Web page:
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SUVs, pickup trucks more likely to hit pedestrians than cars, study finds

Tom Krisher Associated Press

Drivers of bigger vehicles such as pickup trucks and SUVs are more likely to hit pedestrians while making turns than drivers of cars, according to a new study.

The research released Thursday by the Insurance Institute for Highway Safety points to the increasing popularity of larger vehicles as a possible factor in rising pedestrian deaths on U.S. roads, which are up 59% since 2009, the National Highway Traffic Safety Administration said.

The authors also questioned whether wider pillars holding up roofs of the larger vehicles make it harder for drivers to spot people walking near the corners of vehicles.

"The link between these vehicle types and certain common pedestrian crashes points to another way that the increase in SUVs on the roads might be changing the crash picture," said Jessica Cicchino, a study author and vice president of research for the institute.

The new study mentioned previous research showing blind spots caused by the "A-pillars" between the windshield and the cabin, the authors said more study is needed to link the blind spots to the increased deaths.

In 2020, the last year for which complete statistics are available, 6,519 pedestrians were killed in the U.S., according to the National Highway Traffic Safety Administration.

Not all SUVs and pickup trucks have the blind spots cited in the new study. Compact SUVs, for instance, are now the largest part of the U.S. market.

The study also found that the larger vehicles were more likely than cars to be involved in crashes where pedestrians were standing, walking or running near the edge of the road and away from intersections.

Over the same time period, SUV and pickup truck sales have skyrocketed. In 2009, pickup trucks, SUVs and vans accounted for 47% of all U.S. new vehicle sales, according to Last year, light trucks were more than three-quarters of new vehicle sales.

A Detroit Free Press/USA TODAY NETWORK investigation in 2018 found that the SUV revolution is a key, leading cause of escalating pedestrian deaths nationwide.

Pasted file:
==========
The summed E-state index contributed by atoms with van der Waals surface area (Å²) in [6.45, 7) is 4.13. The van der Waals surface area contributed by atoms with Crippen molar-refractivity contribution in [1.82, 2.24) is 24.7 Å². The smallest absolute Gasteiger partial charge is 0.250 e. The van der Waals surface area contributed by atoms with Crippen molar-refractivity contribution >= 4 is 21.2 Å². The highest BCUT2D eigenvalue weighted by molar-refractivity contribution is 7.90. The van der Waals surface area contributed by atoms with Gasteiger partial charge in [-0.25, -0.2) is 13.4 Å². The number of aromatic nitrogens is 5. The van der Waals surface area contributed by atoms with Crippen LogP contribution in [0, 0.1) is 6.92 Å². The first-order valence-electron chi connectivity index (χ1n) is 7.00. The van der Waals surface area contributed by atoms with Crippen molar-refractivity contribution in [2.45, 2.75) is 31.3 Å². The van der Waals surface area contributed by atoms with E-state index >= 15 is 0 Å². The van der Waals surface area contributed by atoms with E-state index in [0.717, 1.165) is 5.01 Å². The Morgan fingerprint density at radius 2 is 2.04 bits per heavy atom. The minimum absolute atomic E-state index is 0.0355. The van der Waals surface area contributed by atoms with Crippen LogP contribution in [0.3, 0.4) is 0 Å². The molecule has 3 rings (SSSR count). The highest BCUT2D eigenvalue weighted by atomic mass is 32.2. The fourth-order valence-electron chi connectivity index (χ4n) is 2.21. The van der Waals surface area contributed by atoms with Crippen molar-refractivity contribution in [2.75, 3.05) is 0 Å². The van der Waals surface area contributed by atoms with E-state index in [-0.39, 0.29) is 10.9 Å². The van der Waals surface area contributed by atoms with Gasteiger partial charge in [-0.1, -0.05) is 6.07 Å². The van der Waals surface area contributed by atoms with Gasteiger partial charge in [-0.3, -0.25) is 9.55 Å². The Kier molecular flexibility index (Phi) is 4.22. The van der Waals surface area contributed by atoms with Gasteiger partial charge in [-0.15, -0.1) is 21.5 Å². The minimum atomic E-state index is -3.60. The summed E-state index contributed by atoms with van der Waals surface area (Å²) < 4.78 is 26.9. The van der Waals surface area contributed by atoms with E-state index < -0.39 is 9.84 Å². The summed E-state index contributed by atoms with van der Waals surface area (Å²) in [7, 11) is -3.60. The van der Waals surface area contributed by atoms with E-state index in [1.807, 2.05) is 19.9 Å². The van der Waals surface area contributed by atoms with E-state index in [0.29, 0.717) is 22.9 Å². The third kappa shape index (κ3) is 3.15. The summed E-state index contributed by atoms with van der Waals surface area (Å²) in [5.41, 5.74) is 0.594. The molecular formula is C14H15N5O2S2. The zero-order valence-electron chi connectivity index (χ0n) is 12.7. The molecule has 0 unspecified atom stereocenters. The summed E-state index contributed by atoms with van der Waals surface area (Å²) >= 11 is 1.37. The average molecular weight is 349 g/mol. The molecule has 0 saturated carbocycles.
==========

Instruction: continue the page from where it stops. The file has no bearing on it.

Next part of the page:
Researchers studied federal crash statistics in which pedestrians were killed, as well as all pedestrian crashes reported to police in North Carolina from 2010 through 2018.

Outside of intersections, pickups were 80% more likely than cars to hit a pedestrian along the road. SUVs were 61% more likely, and minivans were 45% more likely to hit people than cars, IIHS said.

Trucks, SUVs and vans typically have thicker "A-pillars" than cars because of federal roof-strength standards to prevent collapse in rollover crashes, the IIHS said. The pillars typically are wider because they have to withstand the higher weights of the bigger vehicles.

And the pillars aren't the only things creating blind spots in the bigger vehicles. Consumer Reports found last year that high hoods also obstructed driver views of pedestrians crossing in front of the vehicles.

"To see over that high hood, you're going to be looking further down the road," said Jennifer Stockburger, director of operations at Consumer Reports' auto test center.

The magazine and website found that pickup truck hood heights have risen 11% since 2000. The hood of a 2017 Ford F-250 heavy-duty pickup was 55 inches off the ground, as tall as the roofs of some cars, Stockburger said.

Ford, General Motors and Stellantis, which sell the bulk of the large SUVs and pickups in the U.S., all declined to comment on the study. Messages were left seeking comment from Auto Innovators, an industry trade group.

Automakers could use stronger metals to make the A-Pillars smaller and increase visibility, said Wen Hu, an IIHS senior transportation engineer and another study author. "These larger vehicles, they need stronger pillars, we all understand that," she said. "Increasing the size of the A-Pillar is not the only way to increase the strength."

The North Carolina statistics showed that pickups were 42% more likely than cars to hit pedestrians while making left turns. SUVs were 23% more likely to hit people than cars. There was no significant difference in the odds of a right turn crash for the different types of vehicles, the study showed.

IIHS, which is funded by auto insurance companies, studies vehicle safety.

Stockburger said the industry could also examine sightlines on the bigger vehicles, as well as add automatic emergency braking systems that detect pedestrians.

Most automakers have promised to make automatic emergency braking standard equipment on nearly all of their new models by September of this year. In addition, federal safety regulators are proposing to make the systems mandatory on all new vehicles.

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